Save The Whale Sharks!

The federal government is trying
BY: LACEY STORER

The federal government is implementing new measures and changes in regulations in a robust effort to protect and preserve the whale sharks who make their home in the Bay of La Paz.

Whale shark tours have exploded in popularity within the past five years, to the point that they are now one of the main reasons people visit La Paz. The only attraction more popular is swimming with sea lions on the island of Espiritu Santo. La Paz is unique in that the whale sharks are only about 15 or so minutes off the bay; tourists don’t have to trek to a remote location to see them.

whale_0.JPGBut while the tourism and attention is great for La Paz, it’s not so great for the animals. According to Semarnat (Mexico’s Department of Environment and Natural Resources), 56% of the whale sharks in the bay have some kind of injury from boats. Making matters worse is the fact that whale sharks are listed as “vulnerable” by the World Wildlife Federation; vulnerable is one step below endangered and indicates that the animals face a high risk of extinction in the wild.

There are currently regulations in place to protect the whale sharks. Boats are only allowed to go out during the official whale shark season, they must stay within the designated whale shark watching zones and can only come within a certain distance from the animals. Swimmers must not touch the animals, must swim along their sides and not in front of them, and keep a minimum distance of 16 feet from the animal’s head and 20 feet from ‌tail. It’s also forbidden to take pictures with flash and to use propulsion engines to swim near the whale sharks.

Of course, there are always people who are willing to break the rules. There are panga owners who take groups out even though they don’t have a permit and/or go out during the off season when they’re not supposed to. They get too close to the animals and don’t instruct their passengers not to get too close or not to touch the whale sharks. They let too many people into the water at one time (the law states no more than six).

And although there is also a law that boats have to take turns letting their passengers into the water, so as not to have too many people crowding around the whale sharks and making them anxious, some captains simply ignore it. They just drive their boats right up and let their people splash into the water.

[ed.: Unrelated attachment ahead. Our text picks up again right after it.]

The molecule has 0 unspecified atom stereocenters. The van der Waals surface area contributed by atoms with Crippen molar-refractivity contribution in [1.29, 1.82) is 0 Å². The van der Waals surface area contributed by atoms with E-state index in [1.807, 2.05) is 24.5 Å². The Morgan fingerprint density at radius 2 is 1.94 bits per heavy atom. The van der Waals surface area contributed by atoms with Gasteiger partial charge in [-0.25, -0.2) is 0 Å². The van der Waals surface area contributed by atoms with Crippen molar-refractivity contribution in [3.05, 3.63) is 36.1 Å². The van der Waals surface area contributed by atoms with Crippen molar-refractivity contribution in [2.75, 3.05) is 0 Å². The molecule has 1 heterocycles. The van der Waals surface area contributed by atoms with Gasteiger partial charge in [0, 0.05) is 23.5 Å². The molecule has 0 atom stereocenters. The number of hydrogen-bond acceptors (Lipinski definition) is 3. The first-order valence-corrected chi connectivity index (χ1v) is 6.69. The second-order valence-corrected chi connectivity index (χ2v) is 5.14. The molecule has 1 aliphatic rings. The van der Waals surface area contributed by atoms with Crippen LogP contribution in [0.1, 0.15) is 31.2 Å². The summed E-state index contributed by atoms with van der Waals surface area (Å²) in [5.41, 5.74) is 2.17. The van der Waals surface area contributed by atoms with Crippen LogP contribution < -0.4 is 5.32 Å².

To combat all of this, Semarnat has made several changes. For starters, the official whale shark season has been reduced from 11 months (July to May) to seven months (October to May) in order to give the whales some resting time when they’re not being harassed by eager tourists.

Semarnat will also be charging a fee to tour providers to pay for rangers who will monitor the bay and make sure the boats that are in the whale shark watching areas are approved to be there. They’re also working with Pronatura, Mexico’s largest environmental conservation group, to place a high-resolution camera in El Mogote – the large sand bar that frames the bay –  that can capture images from nine miles away. This will let rangers monitor the boats going out on tours in real time, and help them to stop bad boating behavior, such as getting too close to the whale sharks, as it’s happening.

“It’s better for us to pay for the rangers to watch that area and protect the whale sharks and make sure the people out there are responsible,” says Terry Neal, owner of Island Cat, one of the tour providers in Cabo that offers whale shark watching tours. “Otherwise, we’re going to kill them off and ruin another part of our business.”

But perhaps the biggest change is in the whale shark tour permits. For starters, Semarnat is reducing the number of permits given from more than 100 to 85. They’re also requiring more training. Training courses are now two days instead of one, and three people from each tour company have to go through the training: the business owner, the boat captain and a guide. Before, only one person from each company had to go through training. The new training courses for the business owners have finished, but so far no dates have been set for the training for captains and guides.

According to Semarnat, there were 110 applicants for the classes. Terry’s assistant, Christine, arrived 30 minutes early to sign up and there were already more than 100 people waiting; some had slept there that night in order to get entry into the classes. Christine stood in line for eight hours in 100 degree weather just to get permission to take the class.

Once the training has been complete, tour providers can apply for a permit. But the training is only one requirement; they must also present a management plan and have experience. And with the decrease in permits being given out this year, a permit isn’t guaranteed just because a company completed training. Neal says special consideration will be given to people who’ve received permits in the past and have shown that they follow the regulations.

Hopefully, these changes and new permit requirements will help weed out the boat owners who aren’t properly trained or licensed and care more about taking money from tourists than keeping the animals safe. At the very least, it’s a step in the right direction.